Consider the commonly cited ‘50:50 model’. Two components of the doctorate are understood as separately assessed: the ‘practice’ and the ‘theory’, where the latter is conceived as the discursive apparatus through which the practice is presented. It is not sufficient to point out that this model is framed in few, if any, degree regulations. Chiefly, because it encourages an illustrative or allegorical relation between the practice and the theory, rather than an overall research project.07I do not see this variation as a fog that can be dispelled with some clarificatory insight or some agreed conventions. The confusion results from the felt contradiction between strict adherence to research degree regulations and productive doctoral study in art. We are not here simply encountering a misguided ‘folk’ interpretation of research degrees, but an actual practice supported by supervisors and examiners contrary to the definitions of institutional settings.08That is, on occasion, owing to shared practices, the potential restrictions of research degrees, described above are being circumvented. De facto, submissions are being assessed according to different considerations.
This contributes to the stress and disappointment of candidates who receive mixed messages: many are encouraged to concentrate on practice and reach the final viva voce assessment without a clear idea of the research contribution. Consequently, unsure of what should be submitted as practice, some continue making work until the very last moment (even the morning of the viva). Practice-led candidates can end up producing far more work than ought to be necessary, and take longer, since weight of work is used to compensate for absence of an obvious research contribution.
At an individual level, good research degrees can and do result, but the generalisation of good practice within institutions is hampered because many are acutely aware of the limitations of the research degree and their ability to supervise towards them. Now, this is not a reason to condemn art doctorates. Instead, the ‘50:50’ model points to a potential solution. Why don’t art colleges and departments offer ‘doctorates by practice’? Although the term is often bandied about as a synonym for the research degree, it involves a distinct mode of study and assessment and has as yet not been developed in the context of art.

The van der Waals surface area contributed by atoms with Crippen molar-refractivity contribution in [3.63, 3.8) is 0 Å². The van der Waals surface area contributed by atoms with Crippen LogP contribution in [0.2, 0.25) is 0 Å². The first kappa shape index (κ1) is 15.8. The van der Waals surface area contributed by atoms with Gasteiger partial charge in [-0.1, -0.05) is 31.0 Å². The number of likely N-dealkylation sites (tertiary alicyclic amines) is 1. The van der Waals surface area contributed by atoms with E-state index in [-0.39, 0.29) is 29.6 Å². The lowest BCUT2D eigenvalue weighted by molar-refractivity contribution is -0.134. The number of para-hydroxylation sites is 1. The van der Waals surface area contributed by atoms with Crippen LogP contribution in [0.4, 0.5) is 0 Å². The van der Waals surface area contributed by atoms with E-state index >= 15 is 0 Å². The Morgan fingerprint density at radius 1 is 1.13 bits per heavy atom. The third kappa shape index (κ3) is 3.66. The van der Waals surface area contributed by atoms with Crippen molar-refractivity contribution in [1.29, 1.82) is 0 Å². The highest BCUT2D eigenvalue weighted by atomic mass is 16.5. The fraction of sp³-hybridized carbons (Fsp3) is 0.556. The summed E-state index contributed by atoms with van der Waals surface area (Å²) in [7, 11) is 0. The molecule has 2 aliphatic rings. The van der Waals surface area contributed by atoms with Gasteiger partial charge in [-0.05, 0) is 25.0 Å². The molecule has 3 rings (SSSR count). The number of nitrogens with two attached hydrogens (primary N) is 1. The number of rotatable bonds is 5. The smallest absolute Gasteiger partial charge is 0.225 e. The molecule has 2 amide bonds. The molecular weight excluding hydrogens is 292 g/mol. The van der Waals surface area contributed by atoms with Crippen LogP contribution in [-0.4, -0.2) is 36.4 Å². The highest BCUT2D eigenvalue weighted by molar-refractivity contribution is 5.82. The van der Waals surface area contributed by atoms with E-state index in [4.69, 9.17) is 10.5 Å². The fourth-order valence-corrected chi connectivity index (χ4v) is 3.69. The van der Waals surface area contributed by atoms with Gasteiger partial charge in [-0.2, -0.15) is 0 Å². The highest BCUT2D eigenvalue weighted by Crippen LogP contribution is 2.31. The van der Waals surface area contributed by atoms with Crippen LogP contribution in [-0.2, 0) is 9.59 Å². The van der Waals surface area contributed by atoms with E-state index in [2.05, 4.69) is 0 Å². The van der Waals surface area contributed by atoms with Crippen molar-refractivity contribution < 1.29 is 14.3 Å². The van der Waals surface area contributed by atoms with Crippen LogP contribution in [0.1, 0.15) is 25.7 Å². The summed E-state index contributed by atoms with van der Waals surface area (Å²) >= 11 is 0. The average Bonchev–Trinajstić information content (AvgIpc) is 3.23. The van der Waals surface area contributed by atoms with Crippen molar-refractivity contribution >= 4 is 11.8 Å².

The doctorate by practice, sometimes referred to as a professional doctorate, is common in professions such as psychotherapy or teaching. Often modular and directed to the acquisition and application of high-level skills, its focus is on the advancement of critical practice. (That is, as a qualification it privileges the reflective abilities of a high-level practitioner who can demonstrate mastery of, and effectively implement, the most advanced techniques). While the qualification will involve project work, and will thus have a research dimension, the focus of assessment is on impact and real-world success. Such knowledge claims as are advanced within the thesis are subordinate to this aspect. From an art context, this would offer a different place for practice, where the work, in whatever form, would be assessed as original or otherwise.09
So in response to a perceived crisis in art research degrees, I am suggesting the introduction of another kind of doctorate – one, to be sure, associated with forms of professionalisation and academicisation that also attract criticism. I cannot engage with that issue directly here, but this option appears not to have been investigated while at the same time seeming to reflect what is actually happening ‘on the ground’. What are effectively doctorates by practice are already being passed under the rubric of research degrees but in confused and haphazard fashion.
Obviously sorting out such a problem is not the only consideration for institutions looking to diversify income streams and consolidate money from research councils. Part of the sector’s medium-term strategy will involve assessing whether to recruit more of those holding research degrees or to invest and fund such programmes. The question then of whether those who hold what look like research degrees really are trained and tested researchers may become pressing.